Tzeporah Berman, the high-profile environmentalist who became a lightning rod for right-wing fury at Alberta's NDP, is no longer advising Premier Rachel Notley's government.
A Canadian Press story yesterday stated Berman was "let go" -- a phrase that contains a strong implication she was fired -- from the government's Oil Sands Advisory Group.
This interpretation is highly unlikely. If it were so, two other environmental advocates and two oil industry executives were "let go" at the same time, although in their cases the Canadian Press story phrased their departures much more gently.
The government’s bland news release -- headlined "Oil Sands Advisory Group reaches consensus on first phase of work" -- noted that, "with Phase One complete and Phase Two winding down, the government would like to thank Tzeporah Berman, Karen Mahon, Alison Ronson, Christa Seaman and Lloyd Visser for their work." The latter two were the industry representatives.
Still, it cannot be denied that the constant and frequently hysterical vilification of Berman by various right-wing politicians and their media echo chambers had an effect on the government that, at best, must at times have been wearying. It will also make good people think twice about taking on government advisory roles, which is no doubt intended by the authors of such attacks.
For her part, Berman was no shrinking violet, and usually gave back to her critics as good as she got -- an approach that could be both entertaining and righteous, but which was surely not the impact the Notley government hoped the appointment of a prominent environmentalist to its oilsands advisory committee would have.
A talented public advocacy tactician associated with such well-known groups as Greenpeace and ForestEthics, Berman was vocal in her support for the British Columbia NDP and its opposition to the Trans Mountain Pipeline expansion project during last month's B.C. provincial election campaign. Obviously, this is not the preferred position of the Alberta NDP.
Berman also once famously compared Alberta's tarsands to the volcanic wasteland of Mordor, the hangout of the evil Sauron, in J.R.R. Tolkien's Lord of the Rings. This sent Wildrose and Progressive Conservative politicians scrambling for copies of the venerable fantasy novel -- an unfamiliar experience for many, one suspects -- which may have accounted for the particular outrage the comment prompted on the Opposition benches.
While Premier Notley always defended Berman's appointment forcefully -- it wouldn't be much of an advisory committee if it only reflected a single point of view, as the Opposition constantly demanded, she said frequently -- it was hard not to imagine a note of relief in the government's farewell yesterday.
Thus it was probably telling that the release went out on a Friday afternoon, a traditional time in government circles for disposing of news a government would prefer not to be the subject of too much media attention.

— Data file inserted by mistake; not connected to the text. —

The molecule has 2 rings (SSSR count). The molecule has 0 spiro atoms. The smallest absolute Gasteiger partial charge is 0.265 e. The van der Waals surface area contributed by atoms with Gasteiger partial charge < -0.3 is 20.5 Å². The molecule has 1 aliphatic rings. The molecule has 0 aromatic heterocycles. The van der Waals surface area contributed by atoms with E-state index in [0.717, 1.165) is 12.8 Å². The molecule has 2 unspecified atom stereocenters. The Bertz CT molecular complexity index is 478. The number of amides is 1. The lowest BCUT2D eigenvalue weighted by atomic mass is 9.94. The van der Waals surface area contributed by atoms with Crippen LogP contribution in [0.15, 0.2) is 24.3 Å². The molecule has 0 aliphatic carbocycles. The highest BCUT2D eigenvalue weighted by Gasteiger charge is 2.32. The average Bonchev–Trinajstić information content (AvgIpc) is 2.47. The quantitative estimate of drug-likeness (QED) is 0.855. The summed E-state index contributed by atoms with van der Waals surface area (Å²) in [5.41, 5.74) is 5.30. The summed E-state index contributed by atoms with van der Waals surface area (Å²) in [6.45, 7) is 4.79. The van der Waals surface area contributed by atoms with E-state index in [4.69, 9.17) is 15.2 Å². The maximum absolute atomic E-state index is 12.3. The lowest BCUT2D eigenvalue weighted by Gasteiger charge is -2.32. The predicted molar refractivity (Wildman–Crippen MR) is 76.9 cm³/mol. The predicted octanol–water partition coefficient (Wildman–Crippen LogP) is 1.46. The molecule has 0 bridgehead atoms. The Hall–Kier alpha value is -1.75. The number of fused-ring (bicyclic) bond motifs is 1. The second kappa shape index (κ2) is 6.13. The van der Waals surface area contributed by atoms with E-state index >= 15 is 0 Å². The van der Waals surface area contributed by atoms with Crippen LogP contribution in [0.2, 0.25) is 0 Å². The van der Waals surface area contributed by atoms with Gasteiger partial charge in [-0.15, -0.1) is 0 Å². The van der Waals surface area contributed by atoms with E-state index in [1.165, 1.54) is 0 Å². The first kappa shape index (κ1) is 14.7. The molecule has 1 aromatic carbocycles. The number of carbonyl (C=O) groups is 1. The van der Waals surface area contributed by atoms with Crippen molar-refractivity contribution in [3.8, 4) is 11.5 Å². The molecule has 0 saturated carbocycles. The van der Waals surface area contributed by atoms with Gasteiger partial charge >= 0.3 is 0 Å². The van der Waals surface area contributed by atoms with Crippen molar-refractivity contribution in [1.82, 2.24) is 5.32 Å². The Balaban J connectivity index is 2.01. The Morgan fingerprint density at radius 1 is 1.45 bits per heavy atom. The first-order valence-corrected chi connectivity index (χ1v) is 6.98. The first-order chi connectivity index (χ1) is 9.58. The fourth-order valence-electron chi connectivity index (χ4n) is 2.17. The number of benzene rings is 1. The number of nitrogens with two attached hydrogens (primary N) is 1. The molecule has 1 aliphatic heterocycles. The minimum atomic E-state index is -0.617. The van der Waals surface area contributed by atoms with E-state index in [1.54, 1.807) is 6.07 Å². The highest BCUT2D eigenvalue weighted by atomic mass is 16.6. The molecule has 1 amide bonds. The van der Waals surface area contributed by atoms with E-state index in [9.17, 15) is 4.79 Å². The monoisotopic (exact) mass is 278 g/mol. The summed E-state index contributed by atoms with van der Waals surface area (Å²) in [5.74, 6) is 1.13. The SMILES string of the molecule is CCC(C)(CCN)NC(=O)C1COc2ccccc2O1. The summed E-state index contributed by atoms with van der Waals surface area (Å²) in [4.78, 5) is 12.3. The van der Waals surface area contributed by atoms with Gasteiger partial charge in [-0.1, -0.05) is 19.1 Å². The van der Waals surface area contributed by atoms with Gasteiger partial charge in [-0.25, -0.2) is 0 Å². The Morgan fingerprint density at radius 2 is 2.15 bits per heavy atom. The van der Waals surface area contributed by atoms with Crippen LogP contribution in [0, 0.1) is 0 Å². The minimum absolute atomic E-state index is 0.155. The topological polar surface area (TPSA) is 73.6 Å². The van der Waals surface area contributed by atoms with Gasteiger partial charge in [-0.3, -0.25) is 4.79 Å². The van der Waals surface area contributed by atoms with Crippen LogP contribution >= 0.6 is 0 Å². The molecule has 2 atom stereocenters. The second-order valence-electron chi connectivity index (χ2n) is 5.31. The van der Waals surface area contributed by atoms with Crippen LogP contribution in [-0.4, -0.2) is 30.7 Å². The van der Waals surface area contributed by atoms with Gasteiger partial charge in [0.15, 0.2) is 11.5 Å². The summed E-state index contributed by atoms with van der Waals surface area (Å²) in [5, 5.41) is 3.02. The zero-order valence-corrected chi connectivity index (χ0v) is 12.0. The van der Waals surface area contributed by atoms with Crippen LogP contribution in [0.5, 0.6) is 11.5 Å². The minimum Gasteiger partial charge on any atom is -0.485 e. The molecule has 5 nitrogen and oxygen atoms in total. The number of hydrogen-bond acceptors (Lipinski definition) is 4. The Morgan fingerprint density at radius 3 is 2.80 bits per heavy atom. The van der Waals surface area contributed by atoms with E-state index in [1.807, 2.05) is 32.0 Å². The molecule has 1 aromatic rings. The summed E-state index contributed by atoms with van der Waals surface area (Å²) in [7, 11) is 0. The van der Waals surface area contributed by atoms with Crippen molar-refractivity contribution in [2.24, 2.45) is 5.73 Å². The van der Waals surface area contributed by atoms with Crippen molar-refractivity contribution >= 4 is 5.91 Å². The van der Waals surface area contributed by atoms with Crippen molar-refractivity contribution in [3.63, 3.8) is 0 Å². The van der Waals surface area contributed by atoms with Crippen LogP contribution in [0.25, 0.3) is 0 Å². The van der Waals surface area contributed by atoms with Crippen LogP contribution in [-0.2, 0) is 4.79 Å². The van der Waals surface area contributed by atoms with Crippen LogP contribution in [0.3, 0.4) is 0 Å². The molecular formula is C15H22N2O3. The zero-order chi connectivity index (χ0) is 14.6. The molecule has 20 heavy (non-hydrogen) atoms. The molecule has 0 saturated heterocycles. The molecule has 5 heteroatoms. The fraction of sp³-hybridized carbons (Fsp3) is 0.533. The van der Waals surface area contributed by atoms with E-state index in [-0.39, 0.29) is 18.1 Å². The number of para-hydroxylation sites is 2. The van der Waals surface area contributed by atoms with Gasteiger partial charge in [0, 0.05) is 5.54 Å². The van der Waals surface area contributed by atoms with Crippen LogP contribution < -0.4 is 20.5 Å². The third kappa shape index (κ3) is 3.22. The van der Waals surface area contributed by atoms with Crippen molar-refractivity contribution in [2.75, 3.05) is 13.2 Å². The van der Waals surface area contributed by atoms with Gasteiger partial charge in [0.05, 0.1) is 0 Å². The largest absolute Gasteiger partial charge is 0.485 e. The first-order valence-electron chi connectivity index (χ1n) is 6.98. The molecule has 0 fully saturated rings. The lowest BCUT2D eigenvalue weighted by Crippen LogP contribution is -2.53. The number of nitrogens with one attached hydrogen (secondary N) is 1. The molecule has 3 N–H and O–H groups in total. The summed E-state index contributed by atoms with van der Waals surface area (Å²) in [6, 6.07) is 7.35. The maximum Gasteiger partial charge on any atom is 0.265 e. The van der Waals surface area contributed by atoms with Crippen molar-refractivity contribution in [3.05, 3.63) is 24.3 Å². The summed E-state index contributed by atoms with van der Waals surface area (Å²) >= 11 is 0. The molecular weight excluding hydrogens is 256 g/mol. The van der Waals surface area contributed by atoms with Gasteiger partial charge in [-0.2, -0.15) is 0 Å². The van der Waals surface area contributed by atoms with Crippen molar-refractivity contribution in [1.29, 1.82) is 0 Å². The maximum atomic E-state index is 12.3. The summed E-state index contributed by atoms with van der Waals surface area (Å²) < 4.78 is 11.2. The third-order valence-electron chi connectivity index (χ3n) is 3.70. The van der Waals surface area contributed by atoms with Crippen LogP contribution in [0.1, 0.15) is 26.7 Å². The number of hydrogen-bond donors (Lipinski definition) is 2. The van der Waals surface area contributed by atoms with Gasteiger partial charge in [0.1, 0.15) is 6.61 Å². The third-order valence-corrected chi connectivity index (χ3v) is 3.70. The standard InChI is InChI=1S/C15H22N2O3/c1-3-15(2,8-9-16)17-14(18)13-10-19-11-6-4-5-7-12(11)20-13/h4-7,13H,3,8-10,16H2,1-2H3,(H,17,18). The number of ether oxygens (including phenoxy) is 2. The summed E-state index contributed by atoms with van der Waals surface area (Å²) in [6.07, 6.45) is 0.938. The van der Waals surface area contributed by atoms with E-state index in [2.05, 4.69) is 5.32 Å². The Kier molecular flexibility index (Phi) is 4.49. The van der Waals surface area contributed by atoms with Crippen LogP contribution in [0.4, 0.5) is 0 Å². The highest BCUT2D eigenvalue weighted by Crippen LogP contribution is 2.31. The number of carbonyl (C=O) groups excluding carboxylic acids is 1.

Alberta's right-wing opposition today, be it Wildrose or PC, does not take kindly to views different from their own being heard, let alone attended to. This has been quite clear on a number of fronts, including PC Leader Jason Kenney's ongoing purge of moderate centrist Tories of the sort that used to be found in the ranks of the PC Party.
Still, Berman, for some reason, always provoked a particularly ferocious reaction from the Alberta right. There were legitimate differences, even profound ones, between the her positions on the oilsands, and those of the carbon boosters who dominate both conservative parties. But that hardly explained the intensity of their reaction. I suspect it was the fact she is a strong, outspoken, successful woman that accounted for the intensity of the response.
"We just hope Berman hasn't tarnished Alberta's reputation," PC Caucus leader Ric McIver commented churlishly to CP's reporter yesterday. Outside the province, one can be quite confident, she rather did the opposite, her presence in the consultations burnishing the tarnished thing a little.
"Our government was elected at a time when Alberta’s environmental reputation had hit an all-time low," said Environment Minister Shannon Phillips in yesterday’s statement, accurately enough. "In just two years we have worked with industry, civil society and communities to turn the corner, in no small part thanks to our limit on oilsands emissions."
Saying this, while certainly true, will just make the Opposition parties angrier, as Phillips surely understands.
The committee's report recommended that the province publish an annual forecast of greenhouse gas emissions from the Athabasca bitumen sands to monitor compliance with the government's 100-megatonne annual emissions cap.
This post also appears on David Climenhaga's blog, AlbertaPolitucs.ca.
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